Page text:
Public relations is suffering from bad PR. The industry is seen as the corporate vehicle for hiding the truth, and somehow wringing good news from bad. Have an oil spill? Did a patient die on the operating table? Did the chairman have an affair with an assistant? No problem… call in the PR team. It has created a sad situation, and we all suffer the consequences.
Actually, it’s not hard to see how we got here.
Restoring PR as a business function
It’s only natural that companies would call in their best communicators when faced with a crisis. But it is both politically and financially unwise to reserve the PR function for crises. Public relations should always be actively involved in corporate planning, able to contribute to the directions being set, rather than just figuring out how to put the best spin on the decisions once they’ve been made. If companies had sound advice on communications for every decision, at least two significant benefits would result:
- PR would no longer be seen only as a vehicle for disguising bad news, and all corporate communications would gain more credibility; and
- Companies would be able to anticipate potential public-relations problems before directions are set and decisions made.
The greatest tragedy is that not only the general public, but many decision-makers and even PR teams themselves, have come to see public relations primarily as a resource for crisis communications. The best way to change that is to make sure the team is at the table whenever policy is being set, not just when there’s bad news to wrap.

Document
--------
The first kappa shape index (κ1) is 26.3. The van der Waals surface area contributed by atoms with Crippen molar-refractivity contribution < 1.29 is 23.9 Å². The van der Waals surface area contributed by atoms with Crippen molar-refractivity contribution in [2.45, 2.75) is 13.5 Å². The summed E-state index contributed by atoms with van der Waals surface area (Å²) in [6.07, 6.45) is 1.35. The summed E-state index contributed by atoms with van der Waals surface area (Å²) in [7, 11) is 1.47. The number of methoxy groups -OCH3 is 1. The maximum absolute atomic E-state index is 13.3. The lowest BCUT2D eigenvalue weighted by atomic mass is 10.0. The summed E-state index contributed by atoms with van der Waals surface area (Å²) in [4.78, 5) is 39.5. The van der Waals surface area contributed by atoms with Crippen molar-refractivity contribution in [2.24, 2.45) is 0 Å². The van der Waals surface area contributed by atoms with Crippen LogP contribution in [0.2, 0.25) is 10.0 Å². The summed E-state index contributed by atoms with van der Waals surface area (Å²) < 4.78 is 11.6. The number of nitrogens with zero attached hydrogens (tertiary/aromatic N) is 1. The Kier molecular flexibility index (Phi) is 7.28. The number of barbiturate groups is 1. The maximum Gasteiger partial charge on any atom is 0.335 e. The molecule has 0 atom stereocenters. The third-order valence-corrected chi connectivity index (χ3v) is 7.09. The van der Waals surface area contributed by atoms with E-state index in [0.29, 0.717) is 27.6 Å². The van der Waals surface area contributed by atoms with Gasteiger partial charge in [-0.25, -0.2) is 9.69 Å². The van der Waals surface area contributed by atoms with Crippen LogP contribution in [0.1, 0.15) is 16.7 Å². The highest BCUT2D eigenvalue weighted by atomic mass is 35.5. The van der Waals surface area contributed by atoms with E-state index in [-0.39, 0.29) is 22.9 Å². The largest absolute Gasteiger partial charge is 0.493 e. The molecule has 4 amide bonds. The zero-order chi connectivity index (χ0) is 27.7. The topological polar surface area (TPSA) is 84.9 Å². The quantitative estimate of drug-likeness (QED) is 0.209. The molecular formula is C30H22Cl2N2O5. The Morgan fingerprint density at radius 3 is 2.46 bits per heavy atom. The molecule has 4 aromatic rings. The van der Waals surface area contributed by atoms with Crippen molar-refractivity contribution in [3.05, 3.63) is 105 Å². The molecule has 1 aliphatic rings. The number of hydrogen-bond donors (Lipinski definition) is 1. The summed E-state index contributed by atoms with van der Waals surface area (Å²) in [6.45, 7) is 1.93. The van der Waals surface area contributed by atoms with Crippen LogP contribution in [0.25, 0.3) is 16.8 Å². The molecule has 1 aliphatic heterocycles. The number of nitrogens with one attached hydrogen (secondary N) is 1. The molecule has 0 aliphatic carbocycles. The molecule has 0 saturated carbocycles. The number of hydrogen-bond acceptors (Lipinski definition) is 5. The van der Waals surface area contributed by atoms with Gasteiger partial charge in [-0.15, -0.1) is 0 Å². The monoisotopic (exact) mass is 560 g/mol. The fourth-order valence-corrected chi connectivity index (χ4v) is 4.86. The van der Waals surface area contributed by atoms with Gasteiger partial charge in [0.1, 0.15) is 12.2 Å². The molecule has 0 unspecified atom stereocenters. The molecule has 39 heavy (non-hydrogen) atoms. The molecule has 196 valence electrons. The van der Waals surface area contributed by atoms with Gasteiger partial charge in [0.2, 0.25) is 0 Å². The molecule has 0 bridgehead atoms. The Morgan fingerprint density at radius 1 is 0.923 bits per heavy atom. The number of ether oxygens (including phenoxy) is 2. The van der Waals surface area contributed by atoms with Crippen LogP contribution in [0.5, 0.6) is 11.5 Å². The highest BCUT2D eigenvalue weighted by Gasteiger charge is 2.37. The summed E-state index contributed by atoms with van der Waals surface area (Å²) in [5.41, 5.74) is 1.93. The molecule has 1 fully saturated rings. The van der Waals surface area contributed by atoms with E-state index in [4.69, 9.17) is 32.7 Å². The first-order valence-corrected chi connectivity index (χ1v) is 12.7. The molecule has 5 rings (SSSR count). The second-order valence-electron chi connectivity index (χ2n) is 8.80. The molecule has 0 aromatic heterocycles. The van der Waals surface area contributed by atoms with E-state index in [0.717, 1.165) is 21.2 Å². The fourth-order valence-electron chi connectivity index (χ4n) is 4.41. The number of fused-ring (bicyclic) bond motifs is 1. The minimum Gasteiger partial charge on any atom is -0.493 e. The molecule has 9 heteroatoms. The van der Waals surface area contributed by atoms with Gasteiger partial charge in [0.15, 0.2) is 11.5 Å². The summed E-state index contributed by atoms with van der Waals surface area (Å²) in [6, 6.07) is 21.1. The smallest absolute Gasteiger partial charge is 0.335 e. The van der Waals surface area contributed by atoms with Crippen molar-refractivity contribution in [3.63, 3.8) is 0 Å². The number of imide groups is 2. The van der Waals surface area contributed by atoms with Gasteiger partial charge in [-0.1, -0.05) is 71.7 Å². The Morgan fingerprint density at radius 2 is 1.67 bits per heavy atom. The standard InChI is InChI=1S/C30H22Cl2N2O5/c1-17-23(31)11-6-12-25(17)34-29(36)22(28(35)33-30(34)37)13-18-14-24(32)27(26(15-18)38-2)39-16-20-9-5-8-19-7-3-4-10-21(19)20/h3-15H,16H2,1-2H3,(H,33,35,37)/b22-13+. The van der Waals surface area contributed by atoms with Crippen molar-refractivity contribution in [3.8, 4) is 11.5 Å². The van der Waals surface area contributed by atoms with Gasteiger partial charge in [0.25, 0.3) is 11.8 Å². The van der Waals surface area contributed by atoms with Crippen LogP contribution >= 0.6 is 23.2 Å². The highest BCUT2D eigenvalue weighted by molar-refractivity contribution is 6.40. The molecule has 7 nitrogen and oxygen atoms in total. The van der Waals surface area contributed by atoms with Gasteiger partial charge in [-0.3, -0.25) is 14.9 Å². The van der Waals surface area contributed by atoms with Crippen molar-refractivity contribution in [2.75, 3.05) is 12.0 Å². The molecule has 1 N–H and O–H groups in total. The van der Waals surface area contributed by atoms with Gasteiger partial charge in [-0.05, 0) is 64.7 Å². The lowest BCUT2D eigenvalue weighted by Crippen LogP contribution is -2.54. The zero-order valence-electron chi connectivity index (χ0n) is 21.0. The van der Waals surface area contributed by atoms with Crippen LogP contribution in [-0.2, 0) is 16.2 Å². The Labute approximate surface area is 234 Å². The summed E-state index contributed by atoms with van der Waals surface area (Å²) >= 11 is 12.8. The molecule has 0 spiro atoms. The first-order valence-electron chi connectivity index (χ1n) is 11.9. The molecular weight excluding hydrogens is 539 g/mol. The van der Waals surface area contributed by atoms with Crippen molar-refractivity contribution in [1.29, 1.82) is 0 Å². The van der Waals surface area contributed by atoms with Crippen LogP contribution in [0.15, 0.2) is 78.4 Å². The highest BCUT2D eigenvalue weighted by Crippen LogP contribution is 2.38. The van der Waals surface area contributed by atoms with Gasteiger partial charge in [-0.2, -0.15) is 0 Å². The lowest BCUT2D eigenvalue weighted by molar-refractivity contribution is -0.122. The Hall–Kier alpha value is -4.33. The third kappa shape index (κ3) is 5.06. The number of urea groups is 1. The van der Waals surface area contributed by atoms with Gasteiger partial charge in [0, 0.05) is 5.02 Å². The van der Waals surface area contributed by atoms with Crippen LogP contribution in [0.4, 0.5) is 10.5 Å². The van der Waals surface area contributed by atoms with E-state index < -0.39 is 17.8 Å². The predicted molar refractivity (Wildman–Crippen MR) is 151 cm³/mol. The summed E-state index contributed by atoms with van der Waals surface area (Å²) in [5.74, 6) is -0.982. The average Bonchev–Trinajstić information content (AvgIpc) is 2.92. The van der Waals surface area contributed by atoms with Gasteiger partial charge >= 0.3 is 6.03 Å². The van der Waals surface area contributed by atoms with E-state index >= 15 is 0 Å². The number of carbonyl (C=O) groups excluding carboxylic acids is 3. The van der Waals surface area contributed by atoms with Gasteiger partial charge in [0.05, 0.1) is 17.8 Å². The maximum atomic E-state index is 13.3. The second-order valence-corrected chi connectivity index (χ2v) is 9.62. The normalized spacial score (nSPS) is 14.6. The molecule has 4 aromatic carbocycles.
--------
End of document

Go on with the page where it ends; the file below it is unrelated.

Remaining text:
On an even deeper level though, there is another trend that needs to be reversed. Unfortunately, it seems to be increasingly more natural for businesspeople to lie when it’s expedient to do so. Companies and leaders — and hey, all of us — have to get back to believing that it is never okay to lie. From a credibility, integrity, and yes often even a financial point of view, the bottom line is better served by the truth rather than a lie. Consider Watergate, the Canadian military’s Somolia crisis, Clinton and Lewinsky, and many, many, many other situations. How much better would the leaders have emerged if they had insisted on honesty from the very beginning? Even after the initial serious mistakes had been made, the situations could still have been kept from spiraling out of control if more integrity had been shown in facing the truth.
Imagine if the leaders in those situations had had the courage to stand up early and say, “I have made a serious mistake, and I want to set things right. I will not hide or disguise the truth in any way, and I will not tolerate it from anyone else.” It might have turned those crises into opportunities to show character, and start building for a better tomorrow. It didn’t happen, but it could have.
And from a credibility, integrity, and financial point of view, it should have.